Book Review

Gail Fishman Gerwin, Dear Kinfolk, ChayaCairn Press, 2012

Reviewed by Nancy Scott

Gail Gerwin’s second full-length collection Dear Kinfolk, is an exciting companion to her first book, entitled Sugar and Sand, a 2010 Paterson Poetry Prize finalist. I met Gail at a reading shortly after her first book was published. I bought her book and felt an immediate affinity to her poems. Written, for the most part, in plain language narrative, they tell a generational story of a young Jewish girl, who grew up in Paterson, NJ, in the 1940s and 50s. Hers was a modest home, but one rich in family lore, love and tradition. In this new book, which is in memory of her aunt, Helen Stern Mann, who began all her letters with the salutation, Dear Kinfolk, Gail not only continues the family’s history, but tells us, “All those I met along my own journey are kinfolk in spirit.”

In one of the first poems in the book, "So Safe, 1940s," Gail juxtaposes her “safe,” normal life in America with the terrors of the Holocaust: “we pumped swings toward the sky…our parents played cards on Saturday night…laughter joined by the clickety-clack of poker chips,” while her alter ego says, “we lay on planks, touched strangers from other towns…our feet in the dead’s shredded shoes …our ghostly faces in search of husbands, parents, children we would never find….” For those of us growing up during that era, we heard the stories of lost relatives told in hushed tones.

Against this backdrop, Gail begins her family’s history. She is a master of details, as she spins out names of streets, towns, shops, transit lines, hospitals, hotels, and the like, which are the center of her world. She takes us on a memory tour of icons which, even without today’s instant media, were in everyone’s lexicon: Dy-Dee doll, Bendix washer, Kodak Brownie Box, tulle prom dresses and gardenia corsages. In addition Gail finds just the right tone to describe vacations in Miami Beach, where certain hotels didn’t cater to Jews, her mother’s unremitting anxiety about germs and illness, the shopping spree to buy a college wardrobe—Bermuda shorts, Bonnie Doon knee socks, and crew neck sweaters. Even though I grew up thousands of miles away, I was with her in spirit as I tried on similar outfits.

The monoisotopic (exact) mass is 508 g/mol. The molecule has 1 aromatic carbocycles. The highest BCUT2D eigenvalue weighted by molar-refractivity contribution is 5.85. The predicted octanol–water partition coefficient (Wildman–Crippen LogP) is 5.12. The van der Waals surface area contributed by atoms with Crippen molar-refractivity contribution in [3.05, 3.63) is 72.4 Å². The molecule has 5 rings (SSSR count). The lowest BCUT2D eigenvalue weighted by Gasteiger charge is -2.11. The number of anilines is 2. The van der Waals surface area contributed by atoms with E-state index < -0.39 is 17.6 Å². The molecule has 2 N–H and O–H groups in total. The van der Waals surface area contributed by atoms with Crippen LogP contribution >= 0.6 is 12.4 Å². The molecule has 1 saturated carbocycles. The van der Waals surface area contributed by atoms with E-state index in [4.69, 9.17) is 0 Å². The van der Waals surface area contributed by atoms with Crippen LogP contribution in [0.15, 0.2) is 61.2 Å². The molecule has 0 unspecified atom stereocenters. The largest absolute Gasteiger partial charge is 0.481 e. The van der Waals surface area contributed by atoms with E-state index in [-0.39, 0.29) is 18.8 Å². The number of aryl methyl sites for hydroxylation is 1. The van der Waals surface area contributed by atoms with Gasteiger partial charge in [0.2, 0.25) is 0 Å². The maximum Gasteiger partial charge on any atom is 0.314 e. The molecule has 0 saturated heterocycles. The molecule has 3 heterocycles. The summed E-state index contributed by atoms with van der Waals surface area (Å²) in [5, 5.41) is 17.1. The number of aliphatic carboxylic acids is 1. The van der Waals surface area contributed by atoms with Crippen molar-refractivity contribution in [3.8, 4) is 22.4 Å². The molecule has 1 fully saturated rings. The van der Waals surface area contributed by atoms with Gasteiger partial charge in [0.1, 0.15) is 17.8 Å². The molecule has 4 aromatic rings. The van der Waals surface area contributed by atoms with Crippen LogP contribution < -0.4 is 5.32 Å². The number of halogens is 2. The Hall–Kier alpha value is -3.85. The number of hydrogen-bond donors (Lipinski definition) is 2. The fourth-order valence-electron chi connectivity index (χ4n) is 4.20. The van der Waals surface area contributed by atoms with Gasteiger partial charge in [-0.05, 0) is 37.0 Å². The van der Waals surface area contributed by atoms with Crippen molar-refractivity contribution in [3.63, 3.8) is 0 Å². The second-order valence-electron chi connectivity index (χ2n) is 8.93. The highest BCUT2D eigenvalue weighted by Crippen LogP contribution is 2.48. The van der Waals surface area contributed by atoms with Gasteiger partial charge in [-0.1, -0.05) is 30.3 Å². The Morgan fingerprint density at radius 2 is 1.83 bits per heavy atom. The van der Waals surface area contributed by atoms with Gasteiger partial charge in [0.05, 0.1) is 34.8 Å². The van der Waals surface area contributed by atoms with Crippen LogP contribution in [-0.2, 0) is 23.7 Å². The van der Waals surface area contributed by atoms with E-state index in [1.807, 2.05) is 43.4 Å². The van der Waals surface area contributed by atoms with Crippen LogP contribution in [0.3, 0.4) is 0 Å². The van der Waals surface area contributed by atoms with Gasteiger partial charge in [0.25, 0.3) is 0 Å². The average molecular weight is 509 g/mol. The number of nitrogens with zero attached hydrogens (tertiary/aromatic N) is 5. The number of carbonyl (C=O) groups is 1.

In the next section, Finding My Kinfolk: One, we are introduced to the courtship between Gail’s mother and father, a poem with a surprise ending. We meet members of Gail’s extended family who immigrated to America: aunts and uncles, grandparents and cousins; some with the same names, but differentiated as in Little Aunt Rose by Blood and Aunt Rose by Marriage. We are privy to their foibles and their feuds, their spirit and determination to succeed in America, what fuels the synergy of a large and caring family.

In the long third section, What We Lose, How We Fear, we join Gail in her search for a husband, along with unflagging advice from her mother. About Gail’s sister’s marriage, she tells Gail, “…look, a husband/from a fine family and children who/can ski, someday you’ll make a match like that.” I can hear my own mother’s voice. With the deaths of her parents, the torch is passed. Gail carries on with her own family—two daughters, grandchildren, cancer, and her own long marriage recognized in an anniversary tribute to her husband: “Where is the quick-step/blue-shirt boy I watched through my window?/Wink at me. I know./Here. Mine.” She underlines the importance of tradition—or inherited superstition, like cleaning the dining room chandelier before the Passover meal, maintaining family graves, and the power of red. “It means life you know,” her mother said, so Gail wears a red camisole under her sweater when she goes for a doctor’s appointment and ties red bows under both of her daughters’ wedding dresses. Even the dog wears a red collar.